“Why were you searching for me?” he asked. “Didn’t you know I had to be in my Father’s house?” But they did not understand what he was saying to them. – Luke 2:49-50.

Such an amazing change, the Christian God went from boasting about His stature, to being relegated as incomprehensible by his own “mother“. Can you imagine giving birth to a God and for the entire childhood of the child, not recognizing the child as a God? So timid is Jesus, the alleged God, that even when his own mother whom he created does not realise he is God, he does nothing. Yet when a few men looked upon the Ark of the Lord, i.e. they disrespected him by looking at a sacred object, He killed 50,000 persons in retribution:

And he smote the men of Bethshemesh, because they had looked into the ark of the Lord, even he smote of the people fifty thousand and threescore and ten men: and the people lamented, because the Lord had smitten many of the people with a great slaughter. – 1 Samuel 6:19.

Yet, his own mother, his own creation, is denying his deity, she does not comprehend him to be a God, the worse kind of sin, disbelief in God is being committed and so shackled, so weak, so pathetic, so fragile is this “God”, that he does nothing. Where is the mighty God? The proud Lord of the Heavens and the Earth? Nowhere to be found. I have no choice but to declare this God to be MIA (missing in action), hence my statement that the Christian God has to be seen as ‘non compos mentis‘, that is to be, ‘out of his mind‘. The YHWH we’re accustomed to is missing. When we read the New Testament, we don’t have a clear, extant, explicit statement by Jesus declaring his deity, as opposed to that of the Old Testament.  Perhaps the Christian God suffers from selective mutism, social anxiety, or some other personality disorder. Whatever the case maybe, us Muslims are not alone in noticing this. So striking and clear is the view that these two Gods as represented in the Old and New Testaments are distinct, that even early Christians themselves declared YHWH and Jesus to be two different Gods. This group was called the Marcionites, named after Marcion, whose beliefs are as such:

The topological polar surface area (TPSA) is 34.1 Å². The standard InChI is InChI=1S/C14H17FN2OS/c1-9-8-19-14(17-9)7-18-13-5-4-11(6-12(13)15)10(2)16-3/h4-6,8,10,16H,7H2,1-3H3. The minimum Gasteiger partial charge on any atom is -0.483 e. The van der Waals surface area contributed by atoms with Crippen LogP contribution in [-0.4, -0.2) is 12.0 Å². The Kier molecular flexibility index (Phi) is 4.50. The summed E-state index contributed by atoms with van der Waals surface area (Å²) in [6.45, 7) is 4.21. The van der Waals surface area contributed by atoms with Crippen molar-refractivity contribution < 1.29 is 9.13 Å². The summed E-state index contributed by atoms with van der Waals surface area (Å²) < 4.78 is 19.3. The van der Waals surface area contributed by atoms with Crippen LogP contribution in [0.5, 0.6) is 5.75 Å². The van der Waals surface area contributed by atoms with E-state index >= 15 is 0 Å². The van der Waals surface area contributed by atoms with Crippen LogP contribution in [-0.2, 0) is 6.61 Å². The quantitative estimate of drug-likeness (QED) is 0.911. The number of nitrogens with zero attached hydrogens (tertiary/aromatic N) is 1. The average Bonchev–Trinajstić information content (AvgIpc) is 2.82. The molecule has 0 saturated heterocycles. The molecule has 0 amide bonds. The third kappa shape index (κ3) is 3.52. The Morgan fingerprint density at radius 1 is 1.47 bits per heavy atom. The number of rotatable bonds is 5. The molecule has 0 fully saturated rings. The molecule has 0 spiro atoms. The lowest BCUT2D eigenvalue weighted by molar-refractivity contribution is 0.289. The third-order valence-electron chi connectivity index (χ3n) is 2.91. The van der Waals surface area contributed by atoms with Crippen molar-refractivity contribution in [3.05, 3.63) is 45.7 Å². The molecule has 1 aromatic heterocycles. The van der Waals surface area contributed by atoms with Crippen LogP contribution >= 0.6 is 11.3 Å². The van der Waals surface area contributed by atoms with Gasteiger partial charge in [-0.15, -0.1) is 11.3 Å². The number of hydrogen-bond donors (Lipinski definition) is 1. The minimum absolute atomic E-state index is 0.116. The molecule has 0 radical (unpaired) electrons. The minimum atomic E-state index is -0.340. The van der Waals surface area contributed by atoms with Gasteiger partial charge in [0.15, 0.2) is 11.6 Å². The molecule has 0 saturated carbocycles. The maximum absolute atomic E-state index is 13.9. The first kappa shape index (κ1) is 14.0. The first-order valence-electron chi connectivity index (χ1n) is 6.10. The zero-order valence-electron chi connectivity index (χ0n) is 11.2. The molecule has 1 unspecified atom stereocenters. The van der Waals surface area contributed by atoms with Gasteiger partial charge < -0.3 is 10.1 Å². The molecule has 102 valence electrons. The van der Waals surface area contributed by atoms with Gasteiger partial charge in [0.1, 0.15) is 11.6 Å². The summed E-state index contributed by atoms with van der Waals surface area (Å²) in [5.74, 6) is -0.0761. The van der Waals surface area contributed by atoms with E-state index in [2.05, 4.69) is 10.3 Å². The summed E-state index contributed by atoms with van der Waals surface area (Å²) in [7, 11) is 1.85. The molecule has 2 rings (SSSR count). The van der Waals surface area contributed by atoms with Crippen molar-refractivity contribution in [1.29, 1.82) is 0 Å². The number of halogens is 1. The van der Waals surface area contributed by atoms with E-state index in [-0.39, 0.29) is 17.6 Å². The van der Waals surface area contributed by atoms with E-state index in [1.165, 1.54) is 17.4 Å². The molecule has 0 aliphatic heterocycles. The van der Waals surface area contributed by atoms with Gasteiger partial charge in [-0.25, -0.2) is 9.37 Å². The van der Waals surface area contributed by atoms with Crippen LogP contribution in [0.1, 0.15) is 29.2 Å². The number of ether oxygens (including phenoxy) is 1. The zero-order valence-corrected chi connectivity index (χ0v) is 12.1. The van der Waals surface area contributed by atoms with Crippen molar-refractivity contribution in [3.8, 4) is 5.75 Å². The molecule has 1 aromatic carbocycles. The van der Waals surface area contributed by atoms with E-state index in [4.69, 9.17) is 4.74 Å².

Marcion’s teachings departed from traditional Christianity in a number of ways. Most dramatically, perhaps, Marcion rejected the idea that the Old Testament God and the New Testament God were the same being. Up until then, the traditional Church had considered the Old Testament to be sacred and assumed that Christianity was a fulfillment or continuation of Judaism. Marcion’s rejection of that idea affected many different doctrines and beliefs. – A Survey of Marcion’s Life and Legacy, by Chris Price.

In ending, I ask one pivotal question, would the real YHWH please stand up, is it the proud God of the Tanach or the selective mute of the New Testament?

wa Allaahu Alam,
and God knows best.

Update: See my response to James White’s attack on this article.